"There was an incredible amount of debt; the couple was irresponsible in the way they were spending money," he said. "All the fundamentals are there for this kind of behaviour — the financial stress and stress in the marriage."
Watts denied cheating on his wife when initially questioned by police but admitted to it after investigators uncovered the affair and confronted him, according to the police affidavit.
"For Chris to (allegedly) make the leap from adultery to murder (means) he had to be at a point where he could get to such a dark place, mentally, that he could justify very ugly, evil behaviour," Dr Yeager said.
"People who cheat don't have a moral compass. If you commit adultery in a relationship, you are a vile person because you're a liar and a con-artist. You don't care about the people you hurt, including your own children."
The profiler said it was likely Mr Watts was a narcissist.
"People make excuses for this bad behaviour and they're so narcissistic that they don't care who it hurts," he said. "Narcissism is like selfishness on steroids and it includes a certain amount of delusion … He can justify it all day, but what he's saying is he feels justified in lying and deceiving the people closest to him."
In a bombshell affidavit released on Monday, Mr Watts shifted the blame for the trio's deaths on his wife, who was fifteen weeks pregnant with a son they planned to call Niko.
In the documents, he claims the pair had an "intense conversation" after she returned from a work trip in the early hours of August 13. He said they had both cried after he told her he wanted to separate.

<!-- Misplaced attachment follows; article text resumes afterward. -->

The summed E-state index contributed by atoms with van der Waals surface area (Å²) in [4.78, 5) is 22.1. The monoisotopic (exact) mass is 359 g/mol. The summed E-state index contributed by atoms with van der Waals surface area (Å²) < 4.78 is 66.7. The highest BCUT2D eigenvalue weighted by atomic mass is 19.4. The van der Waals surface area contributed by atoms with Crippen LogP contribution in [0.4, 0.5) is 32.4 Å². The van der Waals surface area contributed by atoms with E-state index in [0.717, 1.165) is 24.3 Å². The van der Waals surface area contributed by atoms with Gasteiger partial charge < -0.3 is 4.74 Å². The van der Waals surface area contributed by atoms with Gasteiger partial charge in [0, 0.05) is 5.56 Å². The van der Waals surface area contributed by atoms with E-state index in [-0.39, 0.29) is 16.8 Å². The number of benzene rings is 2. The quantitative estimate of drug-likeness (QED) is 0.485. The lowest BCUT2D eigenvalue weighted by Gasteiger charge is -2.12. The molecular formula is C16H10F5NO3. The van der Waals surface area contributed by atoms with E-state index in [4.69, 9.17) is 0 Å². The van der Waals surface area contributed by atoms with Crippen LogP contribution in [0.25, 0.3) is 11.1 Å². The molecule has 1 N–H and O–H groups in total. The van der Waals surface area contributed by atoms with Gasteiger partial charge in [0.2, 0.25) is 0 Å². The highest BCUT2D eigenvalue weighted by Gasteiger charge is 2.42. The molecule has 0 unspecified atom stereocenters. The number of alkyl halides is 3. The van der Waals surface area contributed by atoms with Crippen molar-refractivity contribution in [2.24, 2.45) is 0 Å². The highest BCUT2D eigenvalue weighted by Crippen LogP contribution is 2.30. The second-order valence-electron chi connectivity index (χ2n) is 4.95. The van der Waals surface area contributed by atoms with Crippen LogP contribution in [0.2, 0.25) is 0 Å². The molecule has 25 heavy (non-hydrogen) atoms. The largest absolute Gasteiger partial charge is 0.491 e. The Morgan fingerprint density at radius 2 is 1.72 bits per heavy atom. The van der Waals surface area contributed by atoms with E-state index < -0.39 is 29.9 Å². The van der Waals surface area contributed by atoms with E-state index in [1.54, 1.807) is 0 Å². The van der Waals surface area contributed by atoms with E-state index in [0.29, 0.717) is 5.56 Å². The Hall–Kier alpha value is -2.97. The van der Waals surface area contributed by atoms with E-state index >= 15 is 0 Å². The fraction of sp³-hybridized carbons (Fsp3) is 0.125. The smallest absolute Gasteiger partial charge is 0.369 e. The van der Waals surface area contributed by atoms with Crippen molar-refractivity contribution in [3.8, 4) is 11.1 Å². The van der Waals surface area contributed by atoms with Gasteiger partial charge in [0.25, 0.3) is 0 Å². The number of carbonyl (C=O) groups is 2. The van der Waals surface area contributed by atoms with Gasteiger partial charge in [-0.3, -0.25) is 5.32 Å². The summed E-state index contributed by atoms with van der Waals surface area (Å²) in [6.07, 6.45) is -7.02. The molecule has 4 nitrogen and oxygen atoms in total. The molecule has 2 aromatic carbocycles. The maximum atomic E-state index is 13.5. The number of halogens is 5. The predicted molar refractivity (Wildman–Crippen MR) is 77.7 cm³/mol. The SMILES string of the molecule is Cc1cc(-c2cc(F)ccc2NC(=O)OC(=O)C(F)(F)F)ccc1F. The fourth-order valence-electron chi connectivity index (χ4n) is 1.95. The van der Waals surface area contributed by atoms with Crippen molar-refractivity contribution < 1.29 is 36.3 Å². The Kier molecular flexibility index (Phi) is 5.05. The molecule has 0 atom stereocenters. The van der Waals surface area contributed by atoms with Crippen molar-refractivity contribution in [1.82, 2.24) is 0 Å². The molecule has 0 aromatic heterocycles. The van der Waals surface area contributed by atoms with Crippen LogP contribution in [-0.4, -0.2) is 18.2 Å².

According to the affidavit, Mr Watts told authorities he went downstairs and a few minutes later witnessed her "actively strangling" Celeste via a baby monitor.
He said the screen also showed their other daughter, Bella, "sprawled out on her bed and blue".
"Chris said he went into a rage and ultimately strangled Shanann to death," the document said.
Police found surveillance video from a neighbour showing Mr Watts' truck backing into the driveway at 5.27am and then driving away from the house.
Mr Watts said he loaded his wife and daughters' bodies into the back seat of his truck and drove to an Anadarko Petroleum work site about 65km east of the family's home.
He buried Shanann's body and "dumped the girls inside" oil tanks, according to court documents.
Separate documents filed by Mr Watts' legal team last week said the girls' bodies were submerged in crude oil for four days before police found them late last Thursday.
Their mother's body was found in a shallow grave nearby, prosecutors said.
Mr Watts gave police an aerial photograph and identified three areas where he placed the bodies. Investigators searched with a drone and spotted a bedsheet that matched other linen in the family home and fresh dirt.
Shanann's social media accounts are filled with photos and videos of the girls playing with their father and the couple smiling. They married in North Carolina nearly six years ago and moved to Colorado soon afterwards.
Watts did not enter a plea to three first-degree murder charges, two counts of killing a child under 12, one count of unlawful termination of a pregnancy and three counts of tampering with a deceased human body, during his last court appearance on Monday.
He is scheduled to reappear in November.